Royalist Movement silent: Impact of parliament dissolution, or calm before the storm?
KATHMANDU: Last August, a decade after the establishment of Nepal as a republic, monarchy supporters suddenly took to the streets saying, “King, come and save the country.” There were indications that the movement started under the leadership of some royalist youths could spread across the country and take the form of a mass wave. However, with the onset of winter, the royalist movement has also cooled down.
Demonstrations against the Federal Democratic Republic were held in various cities of the country from August to December. The agitators demanded the return of Hinduism by abolishing secularism along with the restoration of monarchy in Nepal. Due to the remarkable mass participation in the movement, the attention of mainstream politics was drawn. Prime Minister KP Sharma Oli had convened an all-party meeting to discuss the issue, but, just as the movement suddenly arose, it died down likewise.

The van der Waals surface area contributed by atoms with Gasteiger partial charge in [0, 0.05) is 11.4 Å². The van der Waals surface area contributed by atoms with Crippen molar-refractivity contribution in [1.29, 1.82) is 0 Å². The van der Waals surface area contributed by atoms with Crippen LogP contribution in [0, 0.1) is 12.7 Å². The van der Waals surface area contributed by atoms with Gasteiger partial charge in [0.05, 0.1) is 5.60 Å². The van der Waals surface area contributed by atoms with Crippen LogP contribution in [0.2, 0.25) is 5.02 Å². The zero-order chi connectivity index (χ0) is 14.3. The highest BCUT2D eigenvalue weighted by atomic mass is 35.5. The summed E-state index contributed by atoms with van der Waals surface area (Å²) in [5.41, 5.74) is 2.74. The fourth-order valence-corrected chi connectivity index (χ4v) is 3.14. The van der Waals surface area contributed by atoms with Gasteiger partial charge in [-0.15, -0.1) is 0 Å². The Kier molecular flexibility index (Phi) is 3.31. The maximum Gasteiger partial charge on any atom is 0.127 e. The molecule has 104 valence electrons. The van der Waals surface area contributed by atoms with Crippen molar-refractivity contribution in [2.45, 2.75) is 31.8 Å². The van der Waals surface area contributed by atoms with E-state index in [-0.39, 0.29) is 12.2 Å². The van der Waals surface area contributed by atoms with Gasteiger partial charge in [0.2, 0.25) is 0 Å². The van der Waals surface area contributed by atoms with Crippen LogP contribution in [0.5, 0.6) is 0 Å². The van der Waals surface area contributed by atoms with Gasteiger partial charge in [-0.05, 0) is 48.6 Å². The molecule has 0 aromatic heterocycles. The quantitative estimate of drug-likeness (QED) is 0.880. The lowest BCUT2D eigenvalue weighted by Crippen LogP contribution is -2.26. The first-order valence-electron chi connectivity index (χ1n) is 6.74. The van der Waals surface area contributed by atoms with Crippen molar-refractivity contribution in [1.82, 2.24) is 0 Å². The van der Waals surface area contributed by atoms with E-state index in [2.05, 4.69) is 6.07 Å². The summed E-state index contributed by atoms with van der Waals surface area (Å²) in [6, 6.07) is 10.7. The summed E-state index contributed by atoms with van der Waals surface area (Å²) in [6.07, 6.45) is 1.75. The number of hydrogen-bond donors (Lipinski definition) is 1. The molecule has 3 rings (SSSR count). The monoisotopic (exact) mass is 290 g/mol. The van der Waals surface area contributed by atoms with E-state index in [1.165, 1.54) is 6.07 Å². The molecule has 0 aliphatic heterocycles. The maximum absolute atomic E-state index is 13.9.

Apart from the Rastriya Prajatantra Party (RPP), no other mainstream political party in Nepal has carried the agenda of restoring the monarchy and the Hindu nation. However, the assembling of large crowds in a movement not led by a strong political force is significant, and could not be dismissed as a small ‘royalist procession’. How did the movement suddenly die down in a context where pro-change political parties felt that it could become a headache?
The Prime Minister had called leaders of all political parties in Baluwatar on 8th December and consulted them about the anti-republican movement in the country. In that meeting, the Nepali Congress, People’s Socialist Party (PSP, Jasapa) and other parties had said that the people had taken to the streets due to failure of the government. At the meeting, RPP leaders said that there was no alternative to the restoration of the monarchy and the Hindu nation as the people had already taken to the streets.